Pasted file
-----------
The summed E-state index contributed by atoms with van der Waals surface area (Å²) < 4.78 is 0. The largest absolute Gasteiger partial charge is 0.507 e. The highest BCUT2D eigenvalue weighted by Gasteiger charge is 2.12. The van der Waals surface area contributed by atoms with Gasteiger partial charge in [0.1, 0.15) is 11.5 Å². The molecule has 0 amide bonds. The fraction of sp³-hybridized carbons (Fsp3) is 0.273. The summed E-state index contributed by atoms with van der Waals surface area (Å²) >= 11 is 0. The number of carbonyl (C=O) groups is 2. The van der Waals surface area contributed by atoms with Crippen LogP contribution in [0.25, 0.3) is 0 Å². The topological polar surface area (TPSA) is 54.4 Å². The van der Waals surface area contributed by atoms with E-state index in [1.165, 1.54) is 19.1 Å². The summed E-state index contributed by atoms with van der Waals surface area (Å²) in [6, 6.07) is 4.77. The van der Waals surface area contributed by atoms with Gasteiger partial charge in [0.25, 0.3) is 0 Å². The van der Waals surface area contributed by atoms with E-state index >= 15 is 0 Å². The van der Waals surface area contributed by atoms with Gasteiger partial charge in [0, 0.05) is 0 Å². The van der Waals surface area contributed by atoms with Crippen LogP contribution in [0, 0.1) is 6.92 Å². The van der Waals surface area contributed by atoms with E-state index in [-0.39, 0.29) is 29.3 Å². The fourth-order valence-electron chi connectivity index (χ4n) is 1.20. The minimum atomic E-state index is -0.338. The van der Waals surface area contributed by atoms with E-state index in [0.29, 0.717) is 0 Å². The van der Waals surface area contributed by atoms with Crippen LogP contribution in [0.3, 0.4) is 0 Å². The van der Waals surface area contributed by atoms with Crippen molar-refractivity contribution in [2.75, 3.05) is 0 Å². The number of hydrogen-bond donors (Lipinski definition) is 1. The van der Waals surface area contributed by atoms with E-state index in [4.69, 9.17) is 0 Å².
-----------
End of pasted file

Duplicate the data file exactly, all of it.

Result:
The summed E-state index contributed by atoms with van der Waals surface area (Å²) < 4.78 is 0. The largest absolute Gasteiger partial charge is 0.507 e. The highest BCUT2D eigenvalue weighted by Gasteiger charge is 2.12. The van der Waals surface area contributed by atoms with Gasteiger partial charge in [0.1, 0.15) is 11.5 Å². The molecule has 0 amide bonds. The fraction of sp³-hybridized carbons (Fsp3) is 0.273. The summed E-state index contributed by atoms with van der Waals surface area (Å²) >= 11 is 0. The number of carbonyl (C=O) groups is 2. The van der Waals surface area contributed by atoms with Crippen LogP contribution in [0.25, 0.3) is 0 Å². The topological polar surface area (TPSA) is 54.4 Å². The van der Waals surface area contributed by atoms with E-state index in [1.165, 1.54) is 19.1 Å². The summed E-state index contributed by atoms with van der Waals surface area (Å²) in [6, 6.07) is 4.77. The van der Waals surface area contributed by atoms with Gasteiger partial charge in [0.25, 0.3) is 0 Å². The van der Waals surface area contributed by atoms with E-state index >= 15 is 0 Å². The van der Waals surface area contributed by atoms with Gasteiger partial charge in [0, 0.05) is 0 Å². The van der Waals surface area contributed by atoms with Crippen LogP contribution in [0, 0.1) is 6.92 Å². The van der Waals surface area contributed by atoms with E-state index in [-0.39, 0.29) is 29.3 Å². The fourth-order valence-electron chi connectivity index (χ4n) is 1.20. The minimum atomic E-state index is -0.338. The van der Waals surface area contributed by atoms with E-state index in [0.29, 0.717) is 0 Å². The van der Waals surface area contributed by atoms with Crippen LogP contribution in [0.3, 0.4) is 0 Å². The van der Waals surface area contributed by atoms with Crippen molar-refractivity contribution in [2.75, 3.05) is 0 Å². The number of hydrogen-bond donors (Lipinski definition) is 1. The van der Waals surface area contributed by atoms with E-state index in [4.69, 9.17) is 0 Å².